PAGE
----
A Clear Conscience

Price TagsI recently had an experience that caused me to appreciate the tranquility that comes from living in alignment with my own sense of right and wrong, even though I don’t have everything all figured out.

Some weeks ago I was shopping for cheese to use as an hors d’oeuvre at a dinner party. As I collected an interesting assortment, I noticed one of the cheeses I picked up was marked with a ridiculously low price. It had to be a mistake. It was around closing time, so there was no one to straighten it out. What should I do? My first reaction was to simply put the packet back in the case and walk away. But then I wondered if I should consider the mismark a boon. I actually picked up the packet and put it back several times. As I pondered, I fished through the cheese and found two more packets with the same mismark. I was about to walk away for the last time without the cheese when I was struck by the thought, “If you don’t take advantage of this, someone else will.” Where did that come from? Potent motivation. I grabbed all three packets.

I wondered if the checker would notice and what he might say. Well, if he did, I would simply surrender the cheese. I wasn’t attached either way. And that would be a good way to get those packets corrected – and prevent someone else from cashing in. Ha! Oh brother, look at me!

Funny enough, the checker did notice, but he took a neutral position. As he examined the label I said, “That’s quite a deal huh?” He replied, “I doubt that’s the right price, but we’ll go with it.”

I walked out of the store feeling bad about the transaction. I had conversations with Jiminy Cricket all night. I desperately wanted to come up with a rule I could depend on in circumstances like this without having to think about it. I reverted to my first reaction, “If you have a question about a situation, walk away from it.” But that wasn’t entirely satisfying; it might keep me clear of internal conflict, but at what expense to my soul? After awhile I decided it was folly to come up with a rule. I was pretty sure the universe would make the next challenge just enough different from this one to confound any rule I might come up with.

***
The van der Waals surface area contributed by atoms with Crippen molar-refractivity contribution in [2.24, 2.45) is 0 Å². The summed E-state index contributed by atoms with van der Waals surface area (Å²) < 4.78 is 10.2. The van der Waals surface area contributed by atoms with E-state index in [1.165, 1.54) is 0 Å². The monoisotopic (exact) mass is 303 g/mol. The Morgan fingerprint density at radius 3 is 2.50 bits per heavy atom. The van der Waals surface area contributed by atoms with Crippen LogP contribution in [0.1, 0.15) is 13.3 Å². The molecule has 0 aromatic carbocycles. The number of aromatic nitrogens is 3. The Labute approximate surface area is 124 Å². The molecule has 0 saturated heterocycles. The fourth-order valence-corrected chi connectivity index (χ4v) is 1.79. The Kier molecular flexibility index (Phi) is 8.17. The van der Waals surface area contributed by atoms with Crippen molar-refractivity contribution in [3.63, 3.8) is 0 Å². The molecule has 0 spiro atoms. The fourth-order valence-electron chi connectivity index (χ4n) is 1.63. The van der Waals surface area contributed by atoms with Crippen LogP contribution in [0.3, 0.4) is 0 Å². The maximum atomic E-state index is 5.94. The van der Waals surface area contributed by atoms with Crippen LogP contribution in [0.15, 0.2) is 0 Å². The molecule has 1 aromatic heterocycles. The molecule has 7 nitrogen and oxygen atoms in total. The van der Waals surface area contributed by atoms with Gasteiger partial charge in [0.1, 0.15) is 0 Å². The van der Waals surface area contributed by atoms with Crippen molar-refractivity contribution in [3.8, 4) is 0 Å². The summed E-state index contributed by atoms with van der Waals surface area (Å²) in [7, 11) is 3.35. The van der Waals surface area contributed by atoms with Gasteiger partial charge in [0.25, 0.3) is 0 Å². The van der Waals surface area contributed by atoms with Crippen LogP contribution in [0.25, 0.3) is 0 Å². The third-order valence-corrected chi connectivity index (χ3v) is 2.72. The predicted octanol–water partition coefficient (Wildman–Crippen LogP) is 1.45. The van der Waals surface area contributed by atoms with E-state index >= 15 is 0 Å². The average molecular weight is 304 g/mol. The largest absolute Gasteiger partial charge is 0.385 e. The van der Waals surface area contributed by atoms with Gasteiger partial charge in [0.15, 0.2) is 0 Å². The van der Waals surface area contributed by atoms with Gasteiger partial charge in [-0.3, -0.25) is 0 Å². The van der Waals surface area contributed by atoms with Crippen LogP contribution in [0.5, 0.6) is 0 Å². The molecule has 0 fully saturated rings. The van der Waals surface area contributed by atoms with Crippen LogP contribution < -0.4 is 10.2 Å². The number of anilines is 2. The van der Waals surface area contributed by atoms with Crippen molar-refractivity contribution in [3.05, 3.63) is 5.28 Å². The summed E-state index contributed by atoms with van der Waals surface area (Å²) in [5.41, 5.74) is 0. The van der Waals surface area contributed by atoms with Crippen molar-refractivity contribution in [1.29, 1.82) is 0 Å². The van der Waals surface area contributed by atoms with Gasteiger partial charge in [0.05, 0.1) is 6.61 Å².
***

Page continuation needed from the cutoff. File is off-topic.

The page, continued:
After I got over the emotional charge, I decided it was actually important not to walk away from this situation. It was important to challenge myself in order to grow. This inspired another maxim: “Don’t stay out of the game – play with things as they come up, only hold them lightly.” Yes! I felt sure the important thing was to engage with as much as I could have fun with.

The more I thought about it, the more it seemed to me that the crux of the matter was holding things lightly. The lighter I could be about a situation, the more flexible I might be with options. To the degree I could maintain a playful mood, I could weigh alternatives without the bias of emotional charge.

By the next morning I had worked past judging myself and was all excited about the adventure of making things right. I was resolved to bring the price tags back to the store when the cheese manager was in and see about paying the correct price. I felt sure the interaction would be interesting and fun, now that I was back in a playful mood.

It ended up taking me ten weeks (!) to get back to that store. (It isn’t where I normally shop.) The cheese lady was in. I explained the circumstance and showed her the tags. She laughed and said I was sweet to come back and reconcile. She remembered being surprised that she sold out of that cheese so quickly; then realized she had mismarked them. She mentioned she had met the people who make that cheese and that they are really nice. She got me the correct price and told me I could settle up with any front clerk.

So I had to explain the situation all over again to a checker. He thought I was nuts. “Sounds to me like you got a good deal and you should leave it at that. Are you sure you want to do this?” I was patiently resolute. He huffed as he calculated a new total and subtracted what I had already paid. He believed mislabeling was the store’s problem, not mine.

All in all, it was a good little workout. I reflect that it was only by disturbing my conscience that I noticed the tranquility I enjoy by maintaining a clear conscience. I reflect that tranquility is good and so are challenges to it. I reflect that I am accustomed to living with a certain number of unresolved issues of conscience. I reflect that it is not so easy to live straight and be tidy in all my affairs. I wish all my wrong-doings were so easy to set right as packets of cheese.

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Beauty in the Mind: The Power of Sentiments